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“Pregnancy is a process that invites you to surrender to the unseen force behind all life.” ~ Judy Ford
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Prenatal Yoga Practice Do’s & Don’ts

By Arielle Nash – Degagne

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Pregnancy is an exciting time for a woman, and also a time that must be approached with care and love. Maintaining a yoga practice while pregnant provides an expectant mother with an opportunity for deep connection with her unborn child. There are many important things to consider in the approach to practice in order to ensure a healthy mom and baby. Although every woman is different and pregnancies vary, here is a general list of do’s and don’ts to assist you as you teach or practice:

This list is compiled for NORMAL pregnancy and does not constitute medical advice


  • Check in with your health care provider to ensure it’s safe for you to practice
  • Practice in a cool space or by an open window or door
  • Stay hydrated; drink fluids as needed during practice
  • Eat something small before asana to ensure adequate glucose levels
  • Nourish & rehydrate immediately following practice
  • Monitor energy levels throughout the day and adjust practice accordingly
  • Continue with practice, but include pregnancy modifications
  • Take Savasana or Balasana when needed during asana practice
  • Approach deep spinal twists with caution
  • Decrease the number of asana days per week according to energy levels
  • Include restorative asana or full restorative practice days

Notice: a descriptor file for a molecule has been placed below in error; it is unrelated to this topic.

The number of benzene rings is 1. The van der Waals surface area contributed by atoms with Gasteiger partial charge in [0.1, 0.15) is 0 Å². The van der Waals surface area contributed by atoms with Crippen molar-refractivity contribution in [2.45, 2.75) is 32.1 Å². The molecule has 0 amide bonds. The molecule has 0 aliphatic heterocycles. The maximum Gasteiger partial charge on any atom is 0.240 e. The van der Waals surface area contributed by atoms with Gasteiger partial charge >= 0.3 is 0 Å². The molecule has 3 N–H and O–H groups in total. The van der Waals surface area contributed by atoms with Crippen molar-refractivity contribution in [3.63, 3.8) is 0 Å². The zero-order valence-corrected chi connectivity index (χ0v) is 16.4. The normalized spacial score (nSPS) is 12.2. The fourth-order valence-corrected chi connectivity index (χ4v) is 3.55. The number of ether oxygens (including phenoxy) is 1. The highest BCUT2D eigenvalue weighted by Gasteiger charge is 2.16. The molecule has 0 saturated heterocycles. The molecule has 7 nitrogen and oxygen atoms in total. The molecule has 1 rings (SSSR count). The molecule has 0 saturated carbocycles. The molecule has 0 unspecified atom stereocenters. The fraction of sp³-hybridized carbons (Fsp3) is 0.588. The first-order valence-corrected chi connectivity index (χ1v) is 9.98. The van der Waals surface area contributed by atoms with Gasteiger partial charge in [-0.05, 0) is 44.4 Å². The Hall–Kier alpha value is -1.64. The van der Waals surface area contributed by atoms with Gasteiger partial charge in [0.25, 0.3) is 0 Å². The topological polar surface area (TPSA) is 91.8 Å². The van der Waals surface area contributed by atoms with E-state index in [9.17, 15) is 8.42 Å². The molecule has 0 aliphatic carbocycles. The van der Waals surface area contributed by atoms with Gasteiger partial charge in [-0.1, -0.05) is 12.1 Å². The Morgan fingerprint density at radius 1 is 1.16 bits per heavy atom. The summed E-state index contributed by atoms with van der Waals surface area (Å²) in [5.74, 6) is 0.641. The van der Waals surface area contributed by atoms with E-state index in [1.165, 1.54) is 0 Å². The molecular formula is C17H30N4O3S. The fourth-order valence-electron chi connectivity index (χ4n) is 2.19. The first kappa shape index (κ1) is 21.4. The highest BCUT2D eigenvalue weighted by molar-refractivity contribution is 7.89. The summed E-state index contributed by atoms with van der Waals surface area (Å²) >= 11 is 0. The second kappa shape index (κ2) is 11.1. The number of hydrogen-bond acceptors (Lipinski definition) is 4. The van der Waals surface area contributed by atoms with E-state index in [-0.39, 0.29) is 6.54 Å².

• Use practice as a time to connect with your baby
  • Invite your baby to practice with you
  • Continue with a seated practice
  • Practice asana or yoga therapy exercises that support sacroiliac joint stability
  • Include more asana that open the front of the body
  • Practice inversions; use a wall or confident spotter
  • Widen your stance as your body changes
  • Prepare for birthing using yoga techniques


  • Stretch to your maximum, never go beyond what you were capable of pre-pregnancy
  • Overheat; this could lead to neurological damage of the growing baby
  • Practice through dizziness; stop immediately and rest
  • Practice any asana that puts pressure on the uterus; modify
  • Change positions too quickly if you are suffering from morning sickness
  • Practice anything that feels uncomfortable
  • Hold your breath – EVER (including pranayama retention)
  • Practice kriyas or pranayama preparations involving the abdominal area (including kapalabhati)
  • Practice Bastrika or Suryabhedena
  • Practice during the first trimester if there is a history of miscarriages
  • Worry about “advancing” in asana practice
  • Lie flat on your back for Savasana after the first trimester
  • Lie on your abdomen after the first trimester
  • Start a practice during the first trimester if you are new to yoga
  • Practice on an empty stomach

More detailed practice considerations and sequencing are taught during “Yoga Practice and the Female Body” and “Prenatal Yoga Training” Continuing education courses. For more information, check our course listing or contact Arielle directly.

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